One of the realities of every profession is that an occupationally trained worker must provide some part of their own tools of the trade. Perhaps they prefer a certain brand or model, and/or the facility hospital or nursing home does not provide up-to-date or working machines at all. Officially, a hospital or long term care facility will monitor the medical equipment, but this does not always happen. Nurses are often “stuck” using equipment that is borderline inoperable or unreliable. This is a very serious medical issue because the nurse must be able to trust the statistical metrics to assess and record the patient’s condition.
Due to low budgets and straining costs, many facilities may not have the money to replace aging or broken equipment. Thus the patients are relying on the nurses to be able to do a manual job of taking blood pressure stats every time. This can be time-consuming and a stressful part of the nurse’s day, when conflicting patient needs stress the limited time a nurse has to finish tasks. A professional nurse must be able to contend with broken or inoperable equipment and yet smoothly transcend this challenge for ongoing patient care.
One of the parts of nursing that always gets nurses technically caught out is the working and proper maintenance of the medical equipment. Many a testing and practicals skills environment training stresses the use of blood pressure tests using the old-fashioned lub-dub method. But many professional nurses grow to rely on the wrist machine, used to calculate digitally the readout of the patients blood pressure and oxidation. Investing in this mechanical device can save time and trouble taking vitals readings.
A nurse working at a hospital or long term care facility should catalog the errors they observe using a particular piece of equipment and report this in writing to the charge nurse or to the Director of Nurses. They should note for the record in the licensed nurse progress notes how many times the attempted the vitals test and what the time was from beginning to end. This can be verified using a video camera or the notes of the charge nurse.
It is important for any nurse to immediately report a malfunctioning piece of equipment to the working charge nurse per shift, additionally. Taking a digital picture with your cellphone may also show the strange result or wrong code on the LED that multiple attempts can give. This advise is not just boilerplate for an in-service or training video. A nurse should use their own judgment and be ready to submit this letter anonymously to whistleblower line or local ombudsman or patient safety suggestion box.
Documenting the issue with the nursing equipment that it is not operating correctly and the serial number or identification tag will also assist inventory staff using this complaint to take the unit in for repairs. This way the nurse has a concrete record of their own observations and the method they used to pass the information up the chain of command. Sometimes the persons in charge of purchasing and equipment maintenance don’t have any interaction concerning the operability of the equipment, when in fact a vitals cart or heart monitor may need replacing.
Other equipment related to patient safety is elevators, stairs, fire escapes, visitor chairs, bed rails, bathroom safety rails or bars, light fixtures, air conditioners or heaters, and more. Elevators should work without strange or unexpected delays, or stops on unselected floors. Lighting and access to floors using fire escape doors or flights of stairs should be reviewed for safety practices. Lack of integration of security responses for patient alarms and wheelchair alarms can make a nursing ward seem like a zoo of noise, buzzes, and call light alarms.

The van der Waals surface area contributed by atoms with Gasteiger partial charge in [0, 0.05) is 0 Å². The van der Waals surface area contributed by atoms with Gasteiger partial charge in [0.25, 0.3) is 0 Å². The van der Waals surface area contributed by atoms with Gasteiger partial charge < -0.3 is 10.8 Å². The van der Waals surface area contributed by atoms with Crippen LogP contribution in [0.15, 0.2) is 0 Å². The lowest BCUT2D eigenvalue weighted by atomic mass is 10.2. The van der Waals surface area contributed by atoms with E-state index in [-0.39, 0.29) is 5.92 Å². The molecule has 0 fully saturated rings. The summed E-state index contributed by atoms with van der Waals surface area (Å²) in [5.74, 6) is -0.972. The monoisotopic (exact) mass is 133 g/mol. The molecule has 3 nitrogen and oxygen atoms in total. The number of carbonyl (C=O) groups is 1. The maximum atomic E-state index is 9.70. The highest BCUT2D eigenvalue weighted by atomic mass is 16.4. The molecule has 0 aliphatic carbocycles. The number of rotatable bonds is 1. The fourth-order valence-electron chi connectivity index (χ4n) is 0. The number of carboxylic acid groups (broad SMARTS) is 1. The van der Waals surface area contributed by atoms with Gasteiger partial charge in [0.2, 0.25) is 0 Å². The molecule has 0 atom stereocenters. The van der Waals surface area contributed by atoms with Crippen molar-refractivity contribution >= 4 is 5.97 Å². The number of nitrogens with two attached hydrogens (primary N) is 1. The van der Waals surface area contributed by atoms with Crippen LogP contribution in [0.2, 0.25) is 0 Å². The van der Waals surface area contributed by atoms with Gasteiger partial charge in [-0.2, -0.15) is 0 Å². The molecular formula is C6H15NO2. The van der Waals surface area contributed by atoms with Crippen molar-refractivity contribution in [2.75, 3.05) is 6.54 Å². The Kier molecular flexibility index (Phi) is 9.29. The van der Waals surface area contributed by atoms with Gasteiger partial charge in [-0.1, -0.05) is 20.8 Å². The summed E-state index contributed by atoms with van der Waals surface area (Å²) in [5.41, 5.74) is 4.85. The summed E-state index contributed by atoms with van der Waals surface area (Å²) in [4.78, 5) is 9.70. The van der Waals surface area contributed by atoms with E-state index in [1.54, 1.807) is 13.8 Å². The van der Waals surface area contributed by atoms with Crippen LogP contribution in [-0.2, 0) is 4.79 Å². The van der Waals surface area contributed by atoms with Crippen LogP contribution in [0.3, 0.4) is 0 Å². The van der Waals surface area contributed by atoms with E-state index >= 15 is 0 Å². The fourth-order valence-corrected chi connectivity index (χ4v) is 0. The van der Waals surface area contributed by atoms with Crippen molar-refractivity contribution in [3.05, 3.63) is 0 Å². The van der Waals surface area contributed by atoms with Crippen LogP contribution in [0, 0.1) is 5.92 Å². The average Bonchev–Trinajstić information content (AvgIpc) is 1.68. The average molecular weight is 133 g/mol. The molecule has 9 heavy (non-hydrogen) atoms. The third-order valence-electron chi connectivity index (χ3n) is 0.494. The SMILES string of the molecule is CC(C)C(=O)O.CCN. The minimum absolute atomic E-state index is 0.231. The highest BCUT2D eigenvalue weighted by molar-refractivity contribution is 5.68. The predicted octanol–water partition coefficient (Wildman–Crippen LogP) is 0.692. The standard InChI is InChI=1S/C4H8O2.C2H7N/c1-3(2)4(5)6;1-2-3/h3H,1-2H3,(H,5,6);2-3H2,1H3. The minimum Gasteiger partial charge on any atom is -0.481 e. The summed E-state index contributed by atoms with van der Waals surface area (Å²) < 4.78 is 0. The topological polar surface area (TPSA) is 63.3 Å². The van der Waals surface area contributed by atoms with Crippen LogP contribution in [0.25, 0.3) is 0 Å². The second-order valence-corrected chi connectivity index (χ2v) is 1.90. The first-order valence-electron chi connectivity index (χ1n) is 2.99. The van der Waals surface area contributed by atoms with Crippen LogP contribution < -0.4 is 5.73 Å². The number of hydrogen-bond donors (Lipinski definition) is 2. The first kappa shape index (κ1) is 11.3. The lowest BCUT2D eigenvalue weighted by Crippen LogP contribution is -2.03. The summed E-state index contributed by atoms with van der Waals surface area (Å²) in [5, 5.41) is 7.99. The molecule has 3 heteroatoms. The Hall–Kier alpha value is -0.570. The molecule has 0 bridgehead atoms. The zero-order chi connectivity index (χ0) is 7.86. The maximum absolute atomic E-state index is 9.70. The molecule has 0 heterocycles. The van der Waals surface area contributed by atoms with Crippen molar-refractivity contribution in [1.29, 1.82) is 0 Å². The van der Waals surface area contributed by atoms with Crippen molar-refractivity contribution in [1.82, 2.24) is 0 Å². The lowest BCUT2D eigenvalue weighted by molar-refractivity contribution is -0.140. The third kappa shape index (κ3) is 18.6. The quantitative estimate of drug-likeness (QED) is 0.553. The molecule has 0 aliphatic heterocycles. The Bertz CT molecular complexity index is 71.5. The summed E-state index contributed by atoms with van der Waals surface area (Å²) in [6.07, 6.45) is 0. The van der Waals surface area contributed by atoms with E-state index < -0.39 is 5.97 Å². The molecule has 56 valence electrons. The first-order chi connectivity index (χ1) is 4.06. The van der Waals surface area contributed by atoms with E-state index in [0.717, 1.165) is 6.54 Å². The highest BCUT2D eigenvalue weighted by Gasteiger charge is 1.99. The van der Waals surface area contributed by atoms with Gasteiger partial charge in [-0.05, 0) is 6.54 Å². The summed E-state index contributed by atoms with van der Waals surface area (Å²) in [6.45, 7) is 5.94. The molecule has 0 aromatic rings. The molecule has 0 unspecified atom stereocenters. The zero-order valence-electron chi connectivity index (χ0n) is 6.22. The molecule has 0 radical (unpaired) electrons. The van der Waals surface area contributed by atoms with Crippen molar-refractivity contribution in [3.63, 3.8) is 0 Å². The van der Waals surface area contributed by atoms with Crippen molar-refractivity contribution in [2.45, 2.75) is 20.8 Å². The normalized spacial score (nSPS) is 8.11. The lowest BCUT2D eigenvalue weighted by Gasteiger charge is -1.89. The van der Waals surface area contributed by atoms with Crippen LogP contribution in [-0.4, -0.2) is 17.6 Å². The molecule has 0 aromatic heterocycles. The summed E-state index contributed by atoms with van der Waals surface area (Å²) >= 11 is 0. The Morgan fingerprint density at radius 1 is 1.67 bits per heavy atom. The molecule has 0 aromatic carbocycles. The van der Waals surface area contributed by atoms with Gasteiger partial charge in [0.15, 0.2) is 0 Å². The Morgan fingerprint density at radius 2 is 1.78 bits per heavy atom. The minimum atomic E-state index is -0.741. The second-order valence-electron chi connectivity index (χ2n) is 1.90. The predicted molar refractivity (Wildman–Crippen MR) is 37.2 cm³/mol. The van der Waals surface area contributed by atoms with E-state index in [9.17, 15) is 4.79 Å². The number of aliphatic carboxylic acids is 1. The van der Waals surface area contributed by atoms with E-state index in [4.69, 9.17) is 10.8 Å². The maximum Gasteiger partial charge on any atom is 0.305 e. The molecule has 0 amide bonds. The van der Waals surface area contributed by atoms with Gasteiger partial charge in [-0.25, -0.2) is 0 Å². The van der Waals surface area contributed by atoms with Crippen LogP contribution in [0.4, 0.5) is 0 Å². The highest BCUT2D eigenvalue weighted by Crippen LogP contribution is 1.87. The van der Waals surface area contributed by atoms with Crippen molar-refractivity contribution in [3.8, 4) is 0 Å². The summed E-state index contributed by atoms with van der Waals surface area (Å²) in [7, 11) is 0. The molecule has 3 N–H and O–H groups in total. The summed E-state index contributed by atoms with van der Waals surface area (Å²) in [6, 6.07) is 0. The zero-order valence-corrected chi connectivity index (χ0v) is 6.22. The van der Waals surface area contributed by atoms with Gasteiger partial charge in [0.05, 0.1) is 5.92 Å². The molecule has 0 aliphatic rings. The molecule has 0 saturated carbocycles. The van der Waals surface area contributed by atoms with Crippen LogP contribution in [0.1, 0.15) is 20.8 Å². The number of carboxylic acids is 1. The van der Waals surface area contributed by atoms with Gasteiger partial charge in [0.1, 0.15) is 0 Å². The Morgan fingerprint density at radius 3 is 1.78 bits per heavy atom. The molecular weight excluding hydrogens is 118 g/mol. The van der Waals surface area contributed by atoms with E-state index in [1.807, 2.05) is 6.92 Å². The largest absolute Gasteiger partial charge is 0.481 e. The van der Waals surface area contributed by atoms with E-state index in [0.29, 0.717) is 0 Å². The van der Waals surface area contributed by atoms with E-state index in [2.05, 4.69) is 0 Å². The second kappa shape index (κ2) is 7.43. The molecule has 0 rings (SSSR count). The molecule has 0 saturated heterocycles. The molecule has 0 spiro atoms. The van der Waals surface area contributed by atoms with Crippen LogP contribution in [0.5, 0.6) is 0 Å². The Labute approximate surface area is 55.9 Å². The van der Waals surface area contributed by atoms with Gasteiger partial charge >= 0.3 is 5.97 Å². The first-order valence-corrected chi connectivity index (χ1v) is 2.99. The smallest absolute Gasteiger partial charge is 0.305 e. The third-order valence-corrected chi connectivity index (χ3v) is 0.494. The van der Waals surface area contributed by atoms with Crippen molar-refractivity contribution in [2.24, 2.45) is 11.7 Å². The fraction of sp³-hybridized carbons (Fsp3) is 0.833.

But specialized equipment is not the only device that a nurse should review for safety. A nurse should always give the equipment a “weather eye” and see if the cord goes in smoothly and does not pull away from the electrical socket, or that the wheels or runners turn and move smoothly. A tray table or table-based electrical equipment aid to nursing may need to be monitored for electrical discharge. A nurse should report when a patient organize belongings or possessions in a manner that conflicts with safety standards.
Even finger protectors made of plastic can prevent paper cuts. This is a serious problem for blood contamination of medical records and documents, as well as droplet contamination between nurse and patient. Given the amount of time that nurse spend handling the chart pages, even a small paper cut can become painful upon repetitive action.
As always, the most highly scrutinized equipment for nursing use is the needle. Privacy, calm and well-lit circumstances in administering patient care, and a good understanding of the patient is required. Advise the patient when you are going to stick them, how long it will be, how the site looks, and ask them again before you inject the needle if they are ready. This use of courtesy centerlines patient dignity even during a difficult procedure. Improving stick skills should be paramount. Causing bruises or painful injection sites repeatedly in a patient can result in being written up by a supervisor. Continuous disregard of patient dignity and skin fatigue or tearing, bruising or discoloration due to improper needle skills can be means for dismissal.
All in all, there are numerous challenges to safeguarding patient safety and mechanical device security in the occupational nursing workplace. But with attention to detail and a good attitude, the professional nurse can overcome obstacles while providing excellent patient care.